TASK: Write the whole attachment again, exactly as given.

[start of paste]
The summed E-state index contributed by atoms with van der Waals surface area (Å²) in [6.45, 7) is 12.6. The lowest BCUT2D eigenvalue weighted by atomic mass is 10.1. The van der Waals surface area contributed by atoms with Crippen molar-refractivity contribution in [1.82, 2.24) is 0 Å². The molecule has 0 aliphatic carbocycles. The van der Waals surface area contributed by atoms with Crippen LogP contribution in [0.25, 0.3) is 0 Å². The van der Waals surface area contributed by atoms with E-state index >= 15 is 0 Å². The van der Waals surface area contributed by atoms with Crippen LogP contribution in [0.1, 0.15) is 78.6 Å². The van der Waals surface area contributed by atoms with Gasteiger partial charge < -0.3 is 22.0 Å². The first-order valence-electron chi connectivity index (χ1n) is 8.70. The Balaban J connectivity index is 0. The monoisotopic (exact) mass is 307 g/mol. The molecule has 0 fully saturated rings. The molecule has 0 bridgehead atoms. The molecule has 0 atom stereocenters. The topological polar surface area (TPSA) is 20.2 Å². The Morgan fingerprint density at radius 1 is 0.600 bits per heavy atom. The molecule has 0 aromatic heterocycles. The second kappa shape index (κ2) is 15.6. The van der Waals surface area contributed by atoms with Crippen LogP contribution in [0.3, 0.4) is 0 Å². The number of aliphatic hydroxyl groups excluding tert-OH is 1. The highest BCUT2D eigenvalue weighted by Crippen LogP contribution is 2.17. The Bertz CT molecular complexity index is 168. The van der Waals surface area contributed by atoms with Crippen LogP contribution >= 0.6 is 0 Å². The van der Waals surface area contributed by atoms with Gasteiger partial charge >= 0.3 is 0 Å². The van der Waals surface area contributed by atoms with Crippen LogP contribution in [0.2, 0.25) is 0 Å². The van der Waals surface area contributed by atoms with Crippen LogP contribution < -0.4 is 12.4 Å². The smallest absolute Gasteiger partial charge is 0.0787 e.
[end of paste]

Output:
The summed E-state index contributed by atoms with van der Waals surface area (Å²) in [6.45, 7) is 12.6. The lowest BCUT2D eigenvalue weighted by atomic mass is 10.1. The van der Waals surface area contributed by atoms with Crippen molar-refractivity contribution in [1.82, 2.24) is 0 Å². The molecule has 0 aliphatic carbocycles. The van der Waals surface area contributed by atoms with Crippen LogP contribution in [0.25, 0.3) is 0 Å². The van der Waals surface area contributed by atoms with E-state index >= 15 is 0 Å². The van der Waals surface area contributed by atoms with Crippen LogP contribution in [0.1, 0.15) is 78.6 Å². The van der Waals surface area contributed by atoms with Gasteiger partial charge < -0.3 is 22.0 Å². The first-order valence-electron chi connectivity index (χ1n) is 8.70. The Balaban J connectivity index is 0. The monoisotopic (exact) mass is 307 g/mol. The molecule has 0 fully saturated rings. The molecule has 0 bridgehead atoms. The molecule has 0 atom stereocenters. The topological polar surface area (TPSA) is 20.2 Å². The Morgan fingerprint density at radius 1 is 0.600 bits per heavy atom. The molecule has 0 aromatic heterocycles. The second kappa shape index (κ2) is 15.6. The van der Waals surface area contributed by atoms with Crippen LogP contribution in [0.3, 0.4) is 0 Å². The number of aliphatic hydroxyl groups excluding tert-OH is 1. The highest BCUT2D eigenvalue weighted by Crippen LogP contribution is 2.17. The Bertz CT molecular complexity index is 168. The van der Waals surface area contributed by atoms with Crippen LogP contribution >= 0.6 is 0 Å². The van der Waals surface area contributed by atoms with Gasteiger partial charge >= 0.3 is 0 Å². The van der Waals surface area contributed by atoms with Crippen LogP contribution in [0.2, 0.25) is 0 Å². The van der Waals surface area contributed by atoms with Crippen LogP contribution < -0.4 is 12.4 Å². The smallest absolute Gasteiger partial charge is 0.0787 e.